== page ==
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All the tech that went into turning Columbus, Ohio into a ‘Smart City’

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The U.S. Department of Transportation launched a Smart City Challenge in 2015, which asked mid-sized cities across the country to come up with ideas for novel smart transportation systems that would use data and tech to improve mobility. Out of 78 applicants, Columbus, Ohio emerged as the winner.

In 2016, the city of just under a million residents was then awarded a $50 million grant to turn its proposal into a reality. $40 million came from the DOT, and $10 million from the Paul G. Allen Family Foundation. 

In mid-June, the program ended, but Columbus said the city would continue to work as a “collaborative innovation lab,” using city funds to integrate technology to address societal problems. But what does that mean in reality? 

Columbus’s ‘Smart City’ looks nothing like the rapidly developing prototype Toyota is developing, Woven City, at the base of Mount Fuji in Japan, but it’s not supposed to. 

“We really focus on not just demonstrating technology for technology’s sake, but to look at the challenges we are facing in our city around mobility and transportation and use our award to focus on some of those challenges,” Mandy Bishop, Smart Columbus program manager, told TechCrunch. 

Those challenges involve lack of accessibility to mobility options, areas underserved by public transit, parking challenges, and terrible drivers with high collision rates. As you might expect, a lot of startups are involved in solving those challenges; Here’s who’s involved and what they bring to the table. 

The Pivot app, built by Etch

Etch is a Columbus-based geospatial solutions startup. Founded in 2018, the company cut its teeth with Smart Columbus, creating a multi-modal transport app that helps users plan trips throughout central Ohio using buses, ride hailing, carpool, micromobility or personal vehicle.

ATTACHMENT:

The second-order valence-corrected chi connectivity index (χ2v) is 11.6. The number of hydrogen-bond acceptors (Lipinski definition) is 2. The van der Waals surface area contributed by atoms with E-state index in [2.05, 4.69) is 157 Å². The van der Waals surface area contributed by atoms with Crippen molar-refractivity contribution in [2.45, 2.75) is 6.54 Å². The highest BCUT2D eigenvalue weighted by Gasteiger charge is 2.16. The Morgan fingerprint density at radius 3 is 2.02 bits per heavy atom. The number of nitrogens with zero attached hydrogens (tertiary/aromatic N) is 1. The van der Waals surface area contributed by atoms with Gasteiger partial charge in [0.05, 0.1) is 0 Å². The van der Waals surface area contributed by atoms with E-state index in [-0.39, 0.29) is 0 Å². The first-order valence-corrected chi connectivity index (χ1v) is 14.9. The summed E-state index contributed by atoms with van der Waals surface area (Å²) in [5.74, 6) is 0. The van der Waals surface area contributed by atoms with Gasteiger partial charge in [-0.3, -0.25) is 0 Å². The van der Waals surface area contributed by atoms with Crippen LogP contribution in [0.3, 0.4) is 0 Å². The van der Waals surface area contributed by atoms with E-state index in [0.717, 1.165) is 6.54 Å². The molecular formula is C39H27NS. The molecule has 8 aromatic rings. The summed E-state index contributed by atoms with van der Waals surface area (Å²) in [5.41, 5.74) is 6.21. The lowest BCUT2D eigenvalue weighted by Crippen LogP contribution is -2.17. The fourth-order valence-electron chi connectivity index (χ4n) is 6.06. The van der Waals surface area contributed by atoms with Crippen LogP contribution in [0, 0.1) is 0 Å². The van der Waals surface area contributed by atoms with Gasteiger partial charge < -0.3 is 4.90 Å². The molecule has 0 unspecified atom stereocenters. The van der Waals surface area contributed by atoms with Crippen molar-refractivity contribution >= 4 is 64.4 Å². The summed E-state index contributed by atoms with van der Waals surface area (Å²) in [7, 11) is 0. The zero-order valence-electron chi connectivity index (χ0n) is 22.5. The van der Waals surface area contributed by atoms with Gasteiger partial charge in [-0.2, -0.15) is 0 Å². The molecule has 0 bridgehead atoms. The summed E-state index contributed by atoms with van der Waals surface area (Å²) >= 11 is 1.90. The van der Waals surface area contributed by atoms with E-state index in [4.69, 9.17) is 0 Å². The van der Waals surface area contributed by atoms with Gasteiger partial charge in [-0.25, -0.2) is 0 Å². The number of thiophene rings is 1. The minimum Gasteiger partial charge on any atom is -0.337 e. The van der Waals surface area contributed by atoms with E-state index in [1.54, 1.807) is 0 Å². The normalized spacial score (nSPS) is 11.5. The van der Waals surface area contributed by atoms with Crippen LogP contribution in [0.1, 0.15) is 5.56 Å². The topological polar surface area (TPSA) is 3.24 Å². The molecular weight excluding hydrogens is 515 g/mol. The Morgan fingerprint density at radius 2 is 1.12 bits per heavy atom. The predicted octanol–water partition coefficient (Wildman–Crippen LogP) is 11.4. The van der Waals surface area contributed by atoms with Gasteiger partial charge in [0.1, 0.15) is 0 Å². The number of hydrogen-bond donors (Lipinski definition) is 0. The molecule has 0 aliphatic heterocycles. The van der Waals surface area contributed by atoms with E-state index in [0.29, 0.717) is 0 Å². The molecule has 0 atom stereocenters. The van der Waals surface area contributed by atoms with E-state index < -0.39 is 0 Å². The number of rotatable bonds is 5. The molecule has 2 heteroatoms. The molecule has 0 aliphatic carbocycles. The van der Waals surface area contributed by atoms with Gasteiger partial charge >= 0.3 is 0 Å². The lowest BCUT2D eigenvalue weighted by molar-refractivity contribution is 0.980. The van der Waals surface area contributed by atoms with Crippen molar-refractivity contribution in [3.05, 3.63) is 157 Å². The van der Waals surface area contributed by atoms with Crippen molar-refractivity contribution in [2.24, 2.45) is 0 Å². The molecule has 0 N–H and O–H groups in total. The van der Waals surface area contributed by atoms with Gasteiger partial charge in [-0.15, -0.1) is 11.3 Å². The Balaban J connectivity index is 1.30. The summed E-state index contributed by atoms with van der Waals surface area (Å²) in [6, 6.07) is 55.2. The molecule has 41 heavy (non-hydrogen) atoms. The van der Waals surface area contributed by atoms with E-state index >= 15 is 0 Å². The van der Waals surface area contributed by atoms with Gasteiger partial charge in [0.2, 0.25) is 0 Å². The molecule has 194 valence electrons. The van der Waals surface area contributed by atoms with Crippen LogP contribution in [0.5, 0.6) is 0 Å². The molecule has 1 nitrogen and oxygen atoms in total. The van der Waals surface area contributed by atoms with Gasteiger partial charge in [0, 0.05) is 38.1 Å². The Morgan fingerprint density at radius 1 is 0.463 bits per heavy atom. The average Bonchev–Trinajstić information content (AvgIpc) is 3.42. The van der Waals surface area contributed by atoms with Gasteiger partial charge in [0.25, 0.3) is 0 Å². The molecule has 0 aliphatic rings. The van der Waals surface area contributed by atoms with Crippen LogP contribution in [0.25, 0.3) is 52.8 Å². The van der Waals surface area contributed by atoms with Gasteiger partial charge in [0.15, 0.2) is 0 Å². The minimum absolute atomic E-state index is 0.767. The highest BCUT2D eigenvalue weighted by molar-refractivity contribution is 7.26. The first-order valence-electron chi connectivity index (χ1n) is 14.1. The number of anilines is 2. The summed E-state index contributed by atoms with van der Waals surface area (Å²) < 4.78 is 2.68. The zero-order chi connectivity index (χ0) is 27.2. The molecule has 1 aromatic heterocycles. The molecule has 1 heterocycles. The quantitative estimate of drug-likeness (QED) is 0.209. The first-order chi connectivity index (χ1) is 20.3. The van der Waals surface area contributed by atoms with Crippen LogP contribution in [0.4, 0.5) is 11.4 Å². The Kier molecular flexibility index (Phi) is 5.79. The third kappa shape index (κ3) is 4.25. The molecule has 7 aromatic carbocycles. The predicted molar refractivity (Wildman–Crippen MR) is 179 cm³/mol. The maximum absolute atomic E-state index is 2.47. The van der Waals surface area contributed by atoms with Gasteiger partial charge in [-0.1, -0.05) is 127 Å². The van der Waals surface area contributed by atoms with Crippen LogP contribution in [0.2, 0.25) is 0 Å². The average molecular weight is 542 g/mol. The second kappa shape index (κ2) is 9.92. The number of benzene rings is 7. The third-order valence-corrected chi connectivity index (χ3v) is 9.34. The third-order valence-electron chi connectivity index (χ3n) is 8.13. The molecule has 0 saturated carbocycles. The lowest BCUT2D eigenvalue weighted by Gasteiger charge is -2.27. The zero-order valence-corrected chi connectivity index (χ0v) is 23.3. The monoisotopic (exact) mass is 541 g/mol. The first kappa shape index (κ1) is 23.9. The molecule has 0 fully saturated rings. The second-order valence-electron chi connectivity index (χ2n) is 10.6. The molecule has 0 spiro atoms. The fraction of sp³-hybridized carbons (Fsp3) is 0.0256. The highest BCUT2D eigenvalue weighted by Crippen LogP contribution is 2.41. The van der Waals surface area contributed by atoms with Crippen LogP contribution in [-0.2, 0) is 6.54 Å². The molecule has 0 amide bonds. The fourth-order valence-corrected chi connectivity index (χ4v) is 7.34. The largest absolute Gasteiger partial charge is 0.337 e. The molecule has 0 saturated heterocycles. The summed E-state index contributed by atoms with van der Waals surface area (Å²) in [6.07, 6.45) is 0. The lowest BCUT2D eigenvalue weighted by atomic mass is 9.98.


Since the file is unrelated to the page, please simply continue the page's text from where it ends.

“The mobility problem in Columbus is access to mobility and people not understanding or knowing what options are available to them,” Darlene Magold, CEO and co-founder of Etch, told TechCrunch. “Part of our mission was to show the community what was available and give them options to sort those options based on cost or other information.”

The app is based on open source tools like OpenStreetMap and OpenTripPlanner. Etch uses the former to get up-to-date crowdsourced information from the community about what’s happening in a given area, similar to Waze. The latter is used to find itineraries for different forms of mobility.

“Because we are open source, the integration with Uber, Lyft and other mobility providers really gives users a lot of options so they can actually see what mobility options are available, other than their own vehicle if they have one. It takes away that anxiety of traveling and using that mixed mode of travel, knowing in real time where the bus is or where to find a scooter, and  like using Uber or renting a bike or scooter.”

$1.25 million of the total federal funds went to the Pivot app, which has 3,849 downloads to date, and the city will continue to fund the development and use of Pivot.

Smart Columbus Operating System, made by Pillar Technology

Columbus hired local smart embedded software company Pillar Technology, which was acquired by Accenture in 2018, to further develop the existing Smart Columbus operating system. The $15.9 million open source platform that hosts the city’s mobility data, including over 2,000 datasets and 209 visualizations, launched in April 2019. 

“The program will continue through at least January 2022 as Columbus works to develop mobility and transportation use cases and further define the value and use of the operating system,” said Bishop.

The Smart Columbus OS invites others to add their data to the set while also calling for crowdsourced solutions to problems like how to bring down crash rates or how to optimize city parking. 

Park Columbus, made with ParkMobile

ParkMobile is an Atlanta-based provider of smart parking solutions. For Smart Columbus, the startup created Park Columbus, an event parking management app, to help free up traffic and pollution from cars circling around looking for parking. Users can find, reserve and pay for parking all on the app. 

Smart Columbus’s event parking management program built enhancements within ParkMobile’s existing offering, according to a spokesperson for the city. The $1.3 million project had over 30,000 downloads from October 2020 to March 2021. The city will continue to fund the app which will also display on-street parking via predictive analytic technology.